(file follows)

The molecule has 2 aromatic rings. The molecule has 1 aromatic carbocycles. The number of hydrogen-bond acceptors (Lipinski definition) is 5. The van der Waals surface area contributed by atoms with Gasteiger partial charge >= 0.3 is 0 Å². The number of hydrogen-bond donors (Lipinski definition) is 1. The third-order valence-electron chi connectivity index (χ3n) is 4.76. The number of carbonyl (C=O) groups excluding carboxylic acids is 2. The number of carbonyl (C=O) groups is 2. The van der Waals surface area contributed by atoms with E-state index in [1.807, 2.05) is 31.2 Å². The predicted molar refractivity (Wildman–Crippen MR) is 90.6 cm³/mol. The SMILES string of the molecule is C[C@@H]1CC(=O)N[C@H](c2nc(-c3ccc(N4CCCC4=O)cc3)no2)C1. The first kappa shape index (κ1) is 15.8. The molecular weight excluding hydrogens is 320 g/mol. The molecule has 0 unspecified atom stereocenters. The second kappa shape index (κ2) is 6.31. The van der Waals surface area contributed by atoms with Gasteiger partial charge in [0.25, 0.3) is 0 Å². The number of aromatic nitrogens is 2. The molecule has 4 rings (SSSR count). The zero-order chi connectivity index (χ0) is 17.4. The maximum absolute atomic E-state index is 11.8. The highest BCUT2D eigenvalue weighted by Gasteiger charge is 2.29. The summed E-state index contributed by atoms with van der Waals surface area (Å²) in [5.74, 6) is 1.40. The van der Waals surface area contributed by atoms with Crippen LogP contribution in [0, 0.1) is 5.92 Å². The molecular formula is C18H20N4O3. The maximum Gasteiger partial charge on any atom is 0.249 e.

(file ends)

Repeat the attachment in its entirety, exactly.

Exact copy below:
The molecule has 2 aromatic rings. The molecule has 1 aromatic carbocycles. The number of hydrogen-bond acceptors (Lipinski definition) is 5. The van der Waals surface area contributed by atoms with Gasteiger partial charge >= 0.3 is 0 Å². The number of hydrogen-bond donors (Lipinski definition) is 1. The third-order valence-electron chi connectivity index (χ3n) is 4.76. The number of carbonyl (C=O) groups excluding carboxylic acids is 2. The number of carbonyl (C=O) groups is 2. The van der Waals surface area contributed by atoms with E-state index in [1.807, 2.05) is 31.2 Å². The predicted molar refractivity (Wildman–Crippen MR) is 90.6 cm³/mol. The SMILES string of the molecule is C[C@@H]1CC(=O)N[C@H](c2nc(-c3ccc(N4CCCC4=O)cc3)no2)C1. The first kappa shape index (κ1) is 15.8. The molecular weight excluding hydrogens is 320 g/mol. The molecule has 0 unspecified atom stereocenters. The second kappa shape index (κ2) is 6.31. The van der Waals surface area contributed by atoms with Gasteiger partial charge in [0.25, 0.3) is 0 Å². The number of aromatic nitrogens is 2. The molecule has 4 rings (SSSR count). The zero-order chi connectivity index (χ0) is 17.4. The maximum absolute atomic E-state index is 11.8. The highest BCUT2D eigenvalue weighted by Gasteiger charge is 2.29. The summed E-state index contributed by atoms with van der Waals surface area (Å²) in [5.74, 6) is 1.40. The van der Waals surface area contributed by atoms with Crippen LogP contribution in [0, 0.1) is 5.92 Å². The molecular formula is C18H20N4O3. The maximum Gasteiger partial charge on any atom is 0.249 e.